:mod:`random` --- Generate pseudo-random numbers
================================================
.. module:: random
:synopsis: Generate pseudo-random numbers with various common distributions.
**Source code:** :source:`Lib/random.py`
--------------
This module implements pseudo-random number generators for various
distributions.
For integers, there is uniform selection from a range. For sequences, there is
uniform selection of a random element, a function to generate a random
permutation of a list in-place, and a function for random sampling without
replacement.
On the real line, there are functions to compute uniform, normal (Gaussian),
lognormal, negative exponential, gamma, and beta distributions. For generating
distributions of angles, the von Mises distribution is available.
Almost all module functions depend on the basic function :func:`random`, which
generates a random float uniformly in the semi-open range [0.0, 1.0). Python
uses the Mersenne Twister as the core generator. It produces 53-bit precision
floats and has a period of 2\*\*19937-1. The underlying implementation in C is
both fast and threadsafe. The Mersenne Twister is one of the most extensively
tested random number generators in existence. However, being completely
deterministic, it is not suitable for all purposes, and is completely unsuitable
for cryptographic purposes.
The functions supplied by this module are actually bound methods of a hidden
instance of the :class:`random.Random` class. You can instantiate your own
instances of :class:`Random` to get generators that don't share state.
Class :class:`Random` can also be subclassed if you want to use a different
basic generator of your own devising: in that case, override the :meth:`random`,
:meth:`seed`, :meth:`getstate`, and :meth:`setstate` methods.
Optionally, a new generator can supply a :meth:`getrandbits` method --- this
allows :meth:`randrange` to produce selections over an arbitrarily large range.
The :mod:`random` module also provides the :class:`SystemRandom` class which
uses the system function :func:`os.urandom` to generate random numbers
from sources provided by the operating system.
Bookkeeping functions:
.. function:: seed(a=None, version=2)
Initialize the random number generator.
If *a* is omitted or ``None``, the current system time is used. If
randomness sources are provided by the operating system, they are used
instead of the system time (see the :func:`os.urandom` function for details
on availability).
If *a* is an int, it is used directly.
With version 2 (the default), a :class:`str`, :class:`bytes`, or :class:`bytearray`
object gets converted to an :class:`int` and all of its bits are used. With version 1,
the :func:`hash` of *a* is used instead.
.. versionchanged:: 3.2
Moved to the version 2 scheme which uses all of the bits in a string seed.
.. function:: getstate()
Return an object capturing the current internal state of the generator. This
object can be passed to :func:`setstate` to restore the state.
.. function:: setstate(state)
*state* should have been obtained from a previous call to :func:`getstate`, and
:func:`setstate` restores the internal state of the generator to what it was at
the time :func:`getstate` was called.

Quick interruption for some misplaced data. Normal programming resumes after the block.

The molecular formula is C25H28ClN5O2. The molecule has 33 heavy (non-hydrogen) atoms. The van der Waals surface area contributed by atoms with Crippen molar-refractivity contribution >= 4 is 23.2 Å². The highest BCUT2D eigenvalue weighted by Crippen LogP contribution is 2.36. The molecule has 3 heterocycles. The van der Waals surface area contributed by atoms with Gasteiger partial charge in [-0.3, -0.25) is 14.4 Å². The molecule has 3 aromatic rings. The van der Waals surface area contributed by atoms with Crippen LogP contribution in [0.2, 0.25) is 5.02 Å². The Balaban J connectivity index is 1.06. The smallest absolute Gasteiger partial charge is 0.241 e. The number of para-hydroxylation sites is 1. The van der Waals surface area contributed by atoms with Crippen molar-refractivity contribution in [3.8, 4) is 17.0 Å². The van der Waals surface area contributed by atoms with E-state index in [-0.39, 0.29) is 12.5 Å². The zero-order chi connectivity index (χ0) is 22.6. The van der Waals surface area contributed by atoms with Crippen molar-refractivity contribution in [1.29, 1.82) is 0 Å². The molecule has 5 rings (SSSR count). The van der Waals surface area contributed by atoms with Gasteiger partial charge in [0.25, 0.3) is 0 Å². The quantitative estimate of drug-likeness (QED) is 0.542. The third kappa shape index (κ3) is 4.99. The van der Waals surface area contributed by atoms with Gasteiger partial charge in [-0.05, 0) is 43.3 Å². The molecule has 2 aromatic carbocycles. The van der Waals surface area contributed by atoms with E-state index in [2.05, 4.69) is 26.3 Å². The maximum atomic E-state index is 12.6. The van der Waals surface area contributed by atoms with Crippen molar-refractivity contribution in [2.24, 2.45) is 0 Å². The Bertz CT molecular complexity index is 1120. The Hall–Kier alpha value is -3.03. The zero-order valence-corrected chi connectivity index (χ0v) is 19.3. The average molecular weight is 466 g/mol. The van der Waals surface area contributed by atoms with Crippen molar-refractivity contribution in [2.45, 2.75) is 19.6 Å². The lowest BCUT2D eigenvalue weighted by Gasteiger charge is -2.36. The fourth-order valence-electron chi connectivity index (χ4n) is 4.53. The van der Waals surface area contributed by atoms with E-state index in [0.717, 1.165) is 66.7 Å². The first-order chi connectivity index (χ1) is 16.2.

.. function:: getrandbits(k)
Returns a Python integer with *k* random bits. This method is supplied with
the MersenneTwister generator and some other generators may also provide it
as an optional part of the API. When available, :meth:`getrandbits` enables
:meth:`randrange` to handle arbitrarily large ranges.
Functions for integers:
.. function:: randrange(stop)
randrange(start, stop[, step])
Return a randomly selected element from ``range(start, stop, step)``. This is
equivalent to ``choice(range(start, stop, step))``, but doesn't actually build a
range object.
The positional argument pattern matches that of :func:`range`. Keyword arguments
should not be used because the function may use them in unexpected ways.
.. versionchanged:: 3.2
:meth:`randrange` is more sophisticated about producing equally distributed
values. Formerly it used a style like ``int(random()*n)`` which could produce
slightly uneven distributions.
.. function:: randint(a, b)
Return a random integer *N* such that ``a <= N <= b``. Alias for
``randrange(a, b+1)``.
Functions for sequences:
.. function:: choice(seq)
Return a random element from the non-empty sequence *seq*. If *seq* is empty,
raises :exc:`IndexError`.
.. function:: shuffle(x[, random])
Shuffle the sequence *x* in place. The optional argument *random* is a
0-argument function returning a random float in [0.0, 1.0); by default, this is
the function :func:`random`.
Note that for even rather small ``len(x)``, the total number of permutations of
*x* is larger than the period of most random number generators; this implies
that most permutations of a long sequence can never be generated.
.. function:: sample(population, k)
Return a *k* length list of unique elements chosen from the population sequence
or set. Used for random sampling without replacement.
Returns a new list containing elements from the population while leaving the
original population unchanged. The resulting list is in selection order so that
all sub-slices will also be valid random samples. This allows raffle winners
(the sample) to be partitioned into grand prize and second place winners (the
subslices).
Members of the population need not be :term:`hashable` or unique. If the population
contains repeats, then each occurrence is a possible selection in the sample.
To choose a sample from a range of integers, use an :func:`range` object as an
argument. This is especially fast and space efficient for sampling from a large